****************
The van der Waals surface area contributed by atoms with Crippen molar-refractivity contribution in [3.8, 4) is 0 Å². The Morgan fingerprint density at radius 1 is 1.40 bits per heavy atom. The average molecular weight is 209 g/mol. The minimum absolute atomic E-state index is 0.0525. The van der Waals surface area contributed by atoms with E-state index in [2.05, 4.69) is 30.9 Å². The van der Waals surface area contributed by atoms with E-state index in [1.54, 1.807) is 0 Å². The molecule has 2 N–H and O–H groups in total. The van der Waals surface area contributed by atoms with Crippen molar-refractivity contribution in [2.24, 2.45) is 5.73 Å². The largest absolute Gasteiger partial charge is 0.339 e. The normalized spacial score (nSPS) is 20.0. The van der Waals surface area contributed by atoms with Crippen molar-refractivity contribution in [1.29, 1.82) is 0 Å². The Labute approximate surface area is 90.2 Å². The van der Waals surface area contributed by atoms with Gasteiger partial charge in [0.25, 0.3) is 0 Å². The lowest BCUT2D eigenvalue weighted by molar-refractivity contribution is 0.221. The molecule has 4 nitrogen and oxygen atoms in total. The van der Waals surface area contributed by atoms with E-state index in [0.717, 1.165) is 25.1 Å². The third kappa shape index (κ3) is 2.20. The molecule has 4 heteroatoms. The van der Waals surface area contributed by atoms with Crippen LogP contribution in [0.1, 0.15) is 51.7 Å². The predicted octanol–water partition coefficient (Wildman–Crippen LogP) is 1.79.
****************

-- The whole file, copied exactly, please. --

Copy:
The van der Waals surface area contributed by atoms with Crippen molar-refractivity contribution in [3.8, 4) is 0 Å². The Morgan fingerprint density at radius 1 is 1.40 bits per heavy atom. The average molecular weight is 209 g/mol. The minimum absolute atomic E-state index is 0.0525. The van der Waals surface area contributed by atoms with E-state index in [2.05, 4.69) is 30.9 Å². The van der Waals surface area contributed by atoms with E-state index in [1.54, 1.807) is 0 Å². The molecule has 2 N–H and O–H groups in total. The van der Waals surface area contributed by atoms with Crippen molar-refractivity contribution in [2.24, 2.45) is 5.73 Å². The largest absolute Gasteiger partial charge is 0.339 e. The normalized spacial score (nSPS) is 20.0. The van der Waals surface area contributed by atoms with Crippen molar-refractivity contribution in [1.29, 1.82) is 0 Å². The Labute approximate surface area is 90.2 Å². The van der Waals surface area contributed by atoms with Gasteiger partial charge in [0.25, 0.3) is 0 Å². The lowest BCUT2D eigenvalue weighted by molar-refractivity contribution is 0.221. The molecule has 4 nitrogen and oxygen atoms in total. The van der Waals surface area contributed by atoms with E-state index in [0.717, 1.165) is 25.1 Å². The third kappa shape index (κ3) is 2.20. The molecule has 4 heteroatoms. The van der Waals surface area contributed by atoms with Crippen LogP contribution in [0.1, 0.15) is 51.7 Å². The predicted octanol–water partition coefficient (Wildman–Crippen LogP) is 1.79.